​Free Phone Consultation

We're on Your Side

Please contact Family Law Attorney Michael Spiekerman for an initial  consultation

Michael Spiekerman

Attorney At Law

Legal Separation

A Legal Separation is in most respects identical to a Dissolution proceeding, with the chief difference being that parties to a legal separation remain married or registered domestic partners (RDP's) remain in a domestic partnership.  The same laws and the same procedures apply as with divorce.  

The specific advantages and disadvantages of legal separation vs. dissolution depend upon the facts and history of each case.  Whether it will best serve your needs requires a thorough review with an experienced attorney.  There are a number of good reasons for electing to file for legal separation rather than dissolution.  These may be strategic, emotional, economic, and religious.  Some examples include:

  • Strategic Reasons to File for Legal Separation - Where the requesting party has not met the residency requirements of having lived at least six months in California he or she is not legally entitled to file a divorce action.  They are eligible, however, to file for Legal Separation and to seek spousal support therein.  That action can later be converted to one for Dissolution after the party has become a resident.

  • Emotional Reasons to File for Legal Separation - Particularly in lengthy marriages and for elderly couples, we have found that Legal Separation may be a less traumatic way of disentangling the legal and economic affairs of people while preserving the symbolic value of the relationship.  This may feel like a better fit to the participants and for the larger, extended family.  Legal Separation can also be a transitional phase or stopping point that allows couples to try out the reality of their intended goal.

  • Economic Reasons for Legal Separation - There are significant economic consequences that flow from dissolving the marital status.  These are often seen in dealing with health insurance questions.  Upon divorce most health insurance that covers a non-employee spouse ends after eighteen months from the date of judgment, and the premiums for those eighteen months cost more than before.  New insurance may or may not become available to a chronically ill spouse.  Legal Separation allows the coverage to be maintained, often at a great savings relative to replacement insurance.  Another common economic reason involves the ability to continue to claim the "married status" in federal and state income tax returns, which may benefit one or both and actually permit the higher earner to contribute a larger amount of financial support which is to some extent subsidized by the government.  Other reasons include people who otherwise wish to remain married have to divide their income and estates in order to qualify for state or federal benefits.  In order to collect Social Security benefits from the federal government on account of the other spouse's work history, a marriage must last at least ten years (the end of the marriage is defined by the termination of the marital status).  Legal separation is a means to allow those ten years, which cost the working spouse nothing, to accumulate before the actual divorce takes place so that the other spouse has the safety net of social security benefits which might otherwise be lost to them.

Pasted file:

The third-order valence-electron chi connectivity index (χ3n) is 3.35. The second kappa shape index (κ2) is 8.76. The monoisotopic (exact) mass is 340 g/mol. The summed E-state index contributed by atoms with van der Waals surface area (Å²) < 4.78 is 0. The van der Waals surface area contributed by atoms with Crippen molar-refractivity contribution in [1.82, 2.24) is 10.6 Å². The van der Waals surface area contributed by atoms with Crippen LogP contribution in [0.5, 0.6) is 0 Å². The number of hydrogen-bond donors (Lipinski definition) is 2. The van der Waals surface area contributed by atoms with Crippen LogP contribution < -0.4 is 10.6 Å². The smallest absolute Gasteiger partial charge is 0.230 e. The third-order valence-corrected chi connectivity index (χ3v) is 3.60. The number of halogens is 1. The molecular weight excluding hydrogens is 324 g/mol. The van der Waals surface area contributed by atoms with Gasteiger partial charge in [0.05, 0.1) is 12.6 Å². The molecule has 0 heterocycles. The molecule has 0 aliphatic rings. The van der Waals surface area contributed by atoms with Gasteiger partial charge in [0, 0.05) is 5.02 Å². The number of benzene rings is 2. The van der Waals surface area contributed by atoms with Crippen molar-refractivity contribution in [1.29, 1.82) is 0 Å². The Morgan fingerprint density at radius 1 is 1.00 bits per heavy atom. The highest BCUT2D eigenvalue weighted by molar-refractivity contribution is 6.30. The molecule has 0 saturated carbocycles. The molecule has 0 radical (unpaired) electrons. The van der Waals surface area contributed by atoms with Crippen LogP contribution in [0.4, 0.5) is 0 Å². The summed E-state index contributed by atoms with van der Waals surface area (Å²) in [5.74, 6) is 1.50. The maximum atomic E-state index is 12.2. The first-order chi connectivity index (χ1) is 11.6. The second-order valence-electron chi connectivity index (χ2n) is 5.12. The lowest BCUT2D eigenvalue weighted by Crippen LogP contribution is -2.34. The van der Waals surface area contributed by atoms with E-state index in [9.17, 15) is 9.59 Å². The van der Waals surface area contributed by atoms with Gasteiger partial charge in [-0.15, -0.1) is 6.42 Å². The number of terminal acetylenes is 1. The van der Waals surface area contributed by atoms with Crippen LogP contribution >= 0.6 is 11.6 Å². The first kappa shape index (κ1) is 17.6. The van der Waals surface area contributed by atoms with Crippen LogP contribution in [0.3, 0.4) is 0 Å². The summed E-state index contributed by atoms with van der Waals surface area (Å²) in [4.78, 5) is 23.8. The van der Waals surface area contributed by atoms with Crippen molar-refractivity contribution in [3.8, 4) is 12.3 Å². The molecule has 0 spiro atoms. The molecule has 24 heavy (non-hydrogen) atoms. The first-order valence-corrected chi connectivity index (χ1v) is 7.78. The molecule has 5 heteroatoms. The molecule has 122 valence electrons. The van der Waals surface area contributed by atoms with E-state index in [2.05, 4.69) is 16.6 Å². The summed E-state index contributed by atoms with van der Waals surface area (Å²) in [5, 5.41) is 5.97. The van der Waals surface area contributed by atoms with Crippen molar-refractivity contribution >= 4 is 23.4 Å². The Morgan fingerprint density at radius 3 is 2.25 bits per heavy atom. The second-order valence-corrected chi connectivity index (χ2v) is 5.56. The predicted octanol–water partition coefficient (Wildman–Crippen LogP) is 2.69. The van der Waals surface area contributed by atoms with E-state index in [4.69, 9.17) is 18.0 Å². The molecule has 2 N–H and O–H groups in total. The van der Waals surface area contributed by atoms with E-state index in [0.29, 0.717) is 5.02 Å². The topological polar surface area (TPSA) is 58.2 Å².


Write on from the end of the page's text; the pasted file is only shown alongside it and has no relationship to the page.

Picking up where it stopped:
• Religious Reasons for Legal Separation - Certain faiths, and many people, feel that marriage is a life long vow and find that serious consequences flow from the fact of divorce.  These may include ostracism from one's religious community, or simply be a result of one's personal views.

Unlike a decree of dissolution of marriage, the other party's consent and cooperation is necessary in order to successfully use this procedure.  It is not uncommon for one party to file a Petition for Legal Separation only to receive a Response from the other party requesting a Dissolution instead.  

While the mechanics of Legal Separation are not any more complicated than those of divorce or dissolving domestic partnerships, the reasons and strategies underlying them require you retain experienced counsel to assist you.

The information on this website is for general information purposes only. Nothing on this or associated pages, documents, comments, answers, emails, or other communications should be taken as legal advice for any individual case or situation. This information on this website is not intended to create an attorney-client relationship, nor does the receipt or viewing of this information constitute an attorney-client relationship.